Badlands National Park is surreal and truly feels like a different planet. Incredible rock spires jut up into the sky with jagged cliffs around every turn. Badlands NP is more than just unbelievable scenery. There’s also plenty of things to do in Badlands National Park!
Tucked away in the southwest corner of South Dakota, Badlands National Park is a pleasant surprise in the Midwest. It’s one of the most impressive and underrated USA National Parks – in my opinion!
With plenty of things to do in Badlands National Park to fill a couple of days, it’s an awesome part of any vacation while visiting the Black Hills. Or, if you’re limited on time, simply spending an afternoon as you’re passing through South Dakota on a road trip is an option too. Badlands will not disappoint!
Ahhh, the scenery, the wildlife, the hiking! So much to do…let’s dive in!
Things to do in Badlands National Park
Drive the loop for incredible scenery
The best way to see what the park has to offer is to drive the loop. The loop is South Dakota Highway 240, and loops south from I-90. It’s the perfect way to see the park if you’ve just got a bit of time.
Plus a lot of the things to do in Badlands National Park are along this popular scenic highway. Driving the loop takes about an hour, without stops.
It’s only 39 miles but with 16 scenic overlooks, so driving the loop will take you longer than an hour because you’ll want to soak in the sights of the Badlands.
It’s in an area of the park where you’re standing at the top of the spires and can see the prairie in the distance. Panorama Point is one of the best overlooks in the park. It’s really fun to see the jagged spires and valleys that have formed through the rock.
The orange stripes in the rock look almost like a child when through the park with a crayon and made lines on the cliffs. A super cool sight to see in real life. It’s difficult the depth of the landscape in photos so they just don’t do it justice!
If you drive the loop through Badlands, be sure to check out this overlook.
Visit Roberts Prairie Dog Town
The southwestern part of South Dakota is where a ton of prairie dogs call home. Badlands National Park is no exception! You’ll have to drive on a gravel road to get to Roberts Prairie Dog Town, but it’s worth the trip.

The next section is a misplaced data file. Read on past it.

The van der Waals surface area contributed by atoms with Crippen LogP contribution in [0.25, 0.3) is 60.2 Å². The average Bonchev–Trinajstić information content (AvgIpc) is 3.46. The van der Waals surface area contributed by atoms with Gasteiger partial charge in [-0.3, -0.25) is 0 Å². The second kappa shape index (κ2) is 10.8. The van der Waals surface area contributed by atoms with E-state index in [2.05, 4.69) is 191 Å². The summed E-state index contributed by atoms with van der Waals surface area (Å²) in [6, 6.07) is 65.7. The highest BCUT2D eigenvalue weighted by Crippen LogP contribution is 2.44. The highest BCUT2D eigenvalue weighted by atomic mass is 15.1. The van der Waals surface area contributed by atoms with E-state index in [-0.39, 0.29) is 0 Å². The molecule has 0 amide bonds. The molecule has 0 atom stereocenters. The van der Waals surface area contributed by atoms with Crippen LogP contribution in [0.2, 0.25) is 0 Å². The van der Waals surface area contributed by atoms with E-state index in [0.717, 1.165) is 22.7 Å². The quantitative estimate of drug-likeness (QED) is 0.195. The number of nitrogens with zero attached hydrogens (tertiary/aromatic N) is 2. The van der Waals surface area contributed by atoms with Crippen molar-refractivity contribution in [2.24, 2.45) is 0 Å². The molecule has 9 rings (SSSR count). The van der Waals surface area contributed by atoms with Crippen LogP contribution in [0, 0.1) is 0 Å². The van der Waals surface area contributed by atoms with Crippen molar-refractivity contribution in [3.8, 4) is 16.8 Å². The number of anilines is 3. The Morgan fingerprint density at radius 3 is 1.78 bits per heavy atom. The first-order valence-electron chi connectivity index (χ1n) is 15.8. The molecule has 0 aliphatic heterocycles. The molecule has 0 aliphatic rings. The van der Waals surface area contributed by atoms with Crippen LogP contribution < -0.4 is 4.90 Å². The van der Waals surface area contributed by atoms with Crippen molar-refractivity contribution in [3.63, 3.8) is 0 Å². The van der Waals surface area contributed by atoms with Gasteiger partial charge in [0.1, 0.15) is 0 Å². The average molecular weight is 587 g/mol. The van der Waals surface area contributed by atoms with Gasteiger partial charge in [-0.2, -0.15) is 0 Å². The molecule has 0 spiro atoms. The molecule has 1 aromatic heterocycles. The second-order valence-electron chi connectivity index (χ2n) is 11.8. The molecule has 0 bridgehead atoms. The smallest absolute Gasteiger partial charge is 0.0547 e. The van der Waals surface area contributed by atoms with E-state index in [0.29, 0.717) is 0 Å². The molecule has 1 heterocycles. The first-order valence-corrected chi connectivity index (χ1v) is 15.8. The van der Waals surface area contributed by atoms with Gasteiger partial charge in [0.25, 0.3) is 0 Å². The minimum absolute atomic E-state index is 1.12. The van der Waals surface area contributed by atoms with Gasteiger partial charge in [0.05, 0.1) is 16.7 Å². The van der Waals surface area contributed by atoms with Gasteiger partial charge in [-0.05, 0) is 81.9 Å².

Kids and animal lovers will love seeing the prairie dogs pop out of their holes, and squeak back and forth as though they’re having an in-depth conversation. It’s truly a sight to see.
Visitors can walk through the little village – which is more like an open prairie. Just be respectful of their homes and don’t feed them. 🙂
Catch some Badlands wildlife
Speaking of wildlife, it’s in abundance at Badlands National Park. I mean, it’s what we come to expect in our National Park system, right?
It’s common to see these animals as you explore the park. Badlands National Park wildlife includes:
- Big horn sheep
- Mule deer
- Pronghorn (antelope)
- Prairie dogs
My family was fortunate enough to see a huge herd of big horn sheep which stopped traffic along the loop for quite a while. So keep your eyes open for Badlands wildlife!
Yellow Mounds Overlook
The Yellow Mounds Overlook area was one of my favorite in the park! It’s a fun spot to hike and explore different scenery than the spires and cliffs.
Yellow Mounds Overlook is right alongside the road which offers really unique views. If you’re feeling more adventurous, there’s tons of trails to climb the mounds! As an open-hike park, Badlands is all free to explore! Just pick a trail and go on an adventure.
Hiking at Yellow Mounds Overlook is perfect for kids and adults. Just be sure to pack plenty of water and make sure you stick to a path. Hiking in Badlands National Park can be very disorienting because of the landscape, so use caution!
The Yellow Mounds have a fascinating history, read more here.
Hike the Notch Trail in Badlands
Ahhh, let’s get to perhaps the most famous hike in the park – Notch Trail.
Notch Trail in Badlands National Park is a moderate hike – including walking along a cliff’s edge and requires ladder climbing to finish the trail. It’s just over 1.3 miles, so if you don’t have a fear of heights, give it a go!